8. great post! I love speedwork since I used to be a sprinter, but since I was trianing at distances I have never done before with this full I didn’t do any speedwork during this training cycle. That is my goal after the full though!

    I totally remember whenn you didn’t want a garmin and I told you it would change your life LOL! seems I was right about that and the GU now haha! :)

    love all the pictures!

  9. Really great advice. Speed training is DEFINITELY key to getting faster. I had absolutely no clue what I was capable of until training for my 3rd marathon, when I actually knew what it meant to “train” (vs. just putting in miles) and began doing tempo runs, speed work, and race pace runs. I followed exactly a training plan in one of my mom’s Jeff Galloways books and was amazed how much of a difference it made. And over time you certainly learn what works for you and how-much-of-what is optimal. I find that to be one of the best things about running, that you can keep trying new things, pushing yourself harder, and improving, always trying just to beat yourself.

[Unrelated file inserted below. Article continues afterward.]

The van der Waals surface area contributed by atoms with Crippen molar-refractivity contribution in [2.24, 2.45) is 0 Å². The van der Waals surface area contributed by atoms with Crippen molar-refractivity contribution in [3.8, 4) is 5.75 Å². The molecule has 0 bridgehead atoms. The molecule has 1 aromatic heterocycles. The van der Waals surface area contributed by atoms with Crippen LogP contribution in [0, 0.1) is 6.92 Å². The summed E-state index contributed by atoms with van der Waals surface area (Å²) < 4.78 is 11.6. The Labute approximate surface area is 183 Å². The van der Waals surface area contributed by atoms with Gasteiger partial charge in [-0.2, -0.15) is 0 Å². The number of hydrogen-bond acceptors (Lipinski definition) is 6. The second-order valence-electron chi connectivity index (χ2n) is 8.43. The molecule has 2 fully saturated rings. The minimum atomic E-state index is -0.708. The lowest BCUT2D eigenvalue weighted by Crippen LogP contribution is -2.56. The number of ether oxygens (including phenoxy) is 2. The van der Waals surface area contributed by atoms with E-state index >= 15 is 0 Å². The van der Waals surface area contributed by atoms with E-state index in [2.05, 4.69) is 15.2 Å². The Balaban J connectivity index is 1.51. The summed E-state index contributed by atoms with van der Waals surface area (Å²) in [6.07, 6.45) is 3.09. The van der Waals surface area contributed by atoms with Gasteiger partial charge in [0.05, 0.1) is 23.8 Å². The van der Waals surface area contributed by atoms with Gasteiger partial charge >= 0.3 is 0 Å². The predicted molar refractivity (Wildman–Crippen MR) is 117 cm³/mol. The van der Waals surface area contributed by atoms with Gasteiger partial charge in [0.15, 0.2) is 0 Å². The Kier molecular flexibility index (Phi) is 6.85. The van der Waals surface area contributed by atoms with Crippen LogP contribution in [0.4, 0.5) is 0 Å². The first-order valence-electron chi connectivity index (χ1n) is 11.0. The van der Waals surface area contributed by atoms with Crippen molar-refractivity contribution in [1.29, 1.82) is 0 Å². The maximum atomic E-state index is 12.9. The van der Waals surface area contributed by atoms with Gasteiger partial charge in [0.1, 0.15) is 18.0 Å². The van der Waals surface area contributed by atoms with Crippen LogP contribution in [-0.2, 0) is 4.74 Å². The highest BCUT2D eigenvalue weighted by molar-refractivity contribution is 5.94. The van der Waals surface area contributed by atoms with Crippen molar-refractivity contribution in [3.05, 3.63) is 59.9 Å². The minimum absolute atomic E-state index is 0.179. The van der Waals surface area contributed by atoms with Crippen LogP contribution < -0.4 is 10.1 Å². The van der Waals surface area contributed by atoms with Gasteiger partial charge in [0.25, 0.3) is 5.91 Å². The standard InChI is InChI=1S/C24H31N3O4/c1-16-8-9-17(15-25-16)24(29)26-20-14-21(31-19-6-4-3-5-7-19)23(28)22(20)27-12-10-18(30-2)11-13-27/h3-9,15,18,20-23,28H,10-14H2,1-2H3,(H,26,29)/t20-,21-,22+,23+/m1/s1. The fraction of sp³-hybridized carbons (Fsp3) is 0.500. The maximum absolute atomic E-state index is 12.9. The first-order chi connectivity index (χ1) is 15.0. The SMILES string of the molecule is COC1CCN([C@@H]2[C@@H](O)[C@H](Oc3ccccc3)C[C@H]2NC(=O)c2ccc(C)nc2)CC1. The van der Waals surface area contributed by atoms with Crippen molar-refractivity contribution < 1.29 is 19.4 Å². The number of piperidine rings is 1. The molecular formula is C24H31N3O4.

10. i totally agree. i took my time gaining speed as well. i used to just run randomly for my training and then do a race. my finishing times were always a surprise to me, some good and some bad. i never went into a race with an agenda.

    when i decided i wanted to get faster i shaped my training around my goals. i knew i wanted to meet a certain time goal and that motivated every inch of my training. it became so much easier to get out and run because i knew that it would get me closer to my goal. speedwork, tempo runs, marathon pace runs, they all helped build my fitness and my confidence.

    setting goals helped make me faster.

  11. Thanks for the advice! I’m currently trying to increase my speed, so this is really helpful! Thanks :)

  12. I’m so new to running, that I don’t really focus on speed yet, just finishing the run :)
    I will pick up the pace by a little near the end of each run, but that’ usually just to get it over with faster ;-)

    These are great tips and can’t wait to slowly start adding some in to my training!

  13. Great post Jen! I think these are all great tips, especially the point that even though you’ve got to embrace speed sessions, you absolutely cannot go fast all the time. Your body needs time to rest and recover.